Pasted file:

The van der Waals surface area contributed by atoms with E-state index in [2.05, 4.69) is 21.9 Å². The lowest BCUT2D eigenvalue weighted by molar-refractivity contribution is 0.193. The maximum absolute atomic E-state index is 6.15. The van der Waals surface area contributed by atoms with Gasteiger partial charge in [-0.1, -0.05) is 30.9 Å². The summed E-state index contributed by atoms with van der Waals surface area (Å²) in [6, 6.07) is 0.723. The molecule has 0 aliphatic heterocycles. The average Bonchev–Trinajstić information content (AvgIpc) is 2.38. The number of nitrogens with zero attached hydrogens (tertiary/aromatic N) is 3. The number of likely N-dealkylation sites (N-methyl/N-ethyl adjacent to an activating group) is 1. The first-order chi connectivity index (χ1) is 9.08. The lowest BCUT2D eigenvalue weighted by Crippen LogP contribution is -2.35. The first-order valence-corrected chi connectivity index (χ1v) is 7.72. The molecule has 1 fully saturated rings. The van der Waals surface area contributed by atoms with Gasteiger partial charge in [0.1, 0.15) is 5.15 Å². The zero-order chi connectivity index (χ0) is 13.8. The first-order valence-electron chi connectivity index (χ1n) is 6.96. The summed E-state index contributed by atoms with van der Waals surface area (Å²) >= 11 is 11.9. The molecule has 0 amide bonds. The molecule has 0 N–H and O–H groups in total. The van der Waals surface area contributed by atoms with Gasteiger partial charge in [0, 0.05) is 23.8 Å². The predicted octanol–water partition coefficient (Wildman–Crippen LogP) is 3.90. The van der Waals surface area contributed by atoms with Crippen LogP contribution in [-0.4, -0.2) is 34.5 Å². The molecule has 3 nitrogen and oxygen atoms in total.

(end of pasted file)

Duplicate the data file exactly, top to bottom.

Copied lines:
The van der Waals surface area contributed by atoms with E-state index in [2.05, 4.69) is 21.9 Å². The lowest BCUT2D eigenvalue weighted by molar-refractivity contribution is 0.193. The maximum absolute atomic E-state index is 6.15. The van der Waals surface area contributed by atoms with Gasteiger partial charge in [-0.1, -0.05) is 30.9 Å². The summed E-state index contributed by atoms with van der Waals surface area (Å²) in [6, 6.07) is 0.723. The molecule has 0 aliphatic heterocycles. The average Bonchev–Trinajstić information content (AvgIpc) is 2.38. The number of nitrogens with zero attached hydrogens (tertiary/aromatic N) is 3. The number of likely N-dealkylation sites (N-methyl/N-ethyl adjacent to an activating group) is 1. The first-order chi connectivity index (χ1) is 9.08. The lowest BCUT2D eigenvalue weighted by Crippen LogP contribution is -2.35. The first-order valence-corrected chi connectivity index (χ1v) is 7.72. The molecule has 1 fully saturated rings. The van der Waals surface area contributed by atoms with Gasteiger partial charge in [0.1, 0.15) is 5.15 Å². The zero-order chi connectivity index (χ0) is 13.8. The first-order valence-electron chi connectivity index (χ1n) is 6.96. The summed E-state index contributed by atoms with van der Waals surface area (Å²) >= 11 is 11.9. The molecule has 0 amide bonds. The molecule has 0 N–H and O–H groups in total. The van der Waals surface area contributed by atoms with Gasteiger partial charge in [0, 0.05) is 23.8 Å². The predicted octanol–water partition coefficient (Wildman–Crippen LogP) is 3.90. The van der Waals surface area contributed by atoms with Crippen LogP contribution in [-0.4, -0.2) is 34.5 Å². The molecule has 3 nitrogen and oxygen atoms in total.